git rm --cached will cause the file being removed from the index, i.e. the file will become untracked file. I don't think this is what OP wants. Please see a related thread here: stackoverflow.com/questions/45047810/… – smwikipedia Jul 12 '17 at 7:17
84

git reset <file>

Works whether or not you have any previous commits.

52

So, a slight tweak to Tim Henigan's answer: you need to use -- before the file name. It would look like this:

git reset HEAD -- <file>
  • 6
    What does the -- do and why add it? I did git reset HEAD <file> and it worked. – Paolo Mar 3 '14 at 10:13
  • 15
    -- is kind of a divider. In case the file name is unconventional e.g.(-f or master) git would interpret it as command line argument or branch name instead of file name. See here – Andrew Jul 24 '14 at 23:31
  • 3
    This worked for me where the command without -- did not due to having no previous commits for that file. Thanks. – Matthew Swain Dec 6 '14 at 11:12
15
git reset filename.txt

If you have a modification in filename.txt , you added it to stage by mistake and you want to remove the file from staging but you don't want to lose the changes.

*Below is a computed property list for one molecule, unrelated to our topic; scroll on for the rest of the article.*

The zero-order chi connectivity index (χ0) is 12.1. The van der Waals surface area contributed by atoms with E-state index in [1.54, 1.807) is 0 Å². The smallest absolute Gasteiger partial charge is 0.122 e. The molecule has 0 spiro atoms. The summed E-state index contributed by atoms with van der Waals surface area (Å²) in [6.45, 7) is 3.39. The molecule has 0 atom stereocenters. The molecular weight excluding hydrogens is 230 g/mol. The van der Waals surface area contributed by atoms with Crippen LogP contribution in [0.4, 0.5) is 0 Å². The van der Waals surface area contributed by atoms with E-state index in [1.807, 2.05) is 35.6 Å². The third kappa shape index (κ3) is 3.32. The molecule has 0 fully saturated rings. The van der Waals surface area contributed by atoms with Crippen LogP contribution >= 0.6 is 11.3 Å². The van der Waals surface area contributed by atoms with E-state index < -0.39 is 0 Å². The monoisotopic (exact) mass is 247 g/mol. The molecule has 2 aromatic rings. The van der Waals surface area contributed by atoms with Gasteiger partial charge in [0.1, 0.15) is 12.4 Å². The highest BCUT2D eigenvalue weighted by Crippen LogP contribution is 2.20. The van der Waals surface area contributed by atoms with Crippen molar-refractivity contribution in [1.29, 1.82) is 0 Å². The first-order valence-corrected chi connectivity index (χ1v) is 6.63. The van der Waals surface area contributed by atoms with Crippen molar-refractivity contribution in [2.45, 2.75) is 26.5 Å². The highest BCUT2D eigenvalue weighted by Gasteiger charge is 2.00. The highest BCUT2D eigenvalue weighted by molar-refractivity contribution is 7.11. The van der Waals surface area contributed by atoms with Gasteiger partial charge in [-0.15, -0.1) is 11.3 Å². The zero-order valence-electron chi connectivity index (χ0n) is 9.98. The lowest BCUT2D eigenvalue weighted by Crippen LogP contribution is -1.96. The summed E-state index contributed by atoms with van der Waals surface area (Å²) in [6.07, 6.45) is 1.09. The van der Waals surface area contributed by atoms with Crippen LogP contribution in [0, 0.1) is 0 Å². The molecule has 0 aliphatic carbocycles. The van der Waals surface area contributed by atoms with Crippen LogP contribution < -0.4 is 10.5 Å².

6

In case you just want to remove a subset of the changes to your file, you can use:

git reset -p

or

git reset -p <file_name>

This command is basically the reverse of git add -p: it will only remove the selected changes from the staging area. I find it extremely useful in "unadding" something that I added by mistake.

4

If you want to remove files following a certain pattern and you are using git rm --cached, you can use file-glob patterns too.

See here.

2

You want:

  • Affect to a single file

  • Remove file from staging area

  • Not remove single file from index

  • Don't undo the change itself

and the solution is

git reset HEAD file_name.ext

or

git reset HEAD path/to/file/file_name.ext
2

When you do git status, Git tells you how to unstage:

Changes to be committed: (use "git reset HEAD <file>..." to unstage).

So git reset HEAD <file> worked for me and the changes were un-touched.

1

If you make changes to many tracked files but only want to stage a few of them, doing a

git add .

isn't always favorable (or recommended)- as it stages all the tracked files (some cases where you want to keep changes only to yourself and don't want to stage them to the remote repository).

nor is it ideal doing a bunch of

git add path/to/file1 path/to/file2

if you have a lot of nested directories (which is the case in most projects) - gets annoying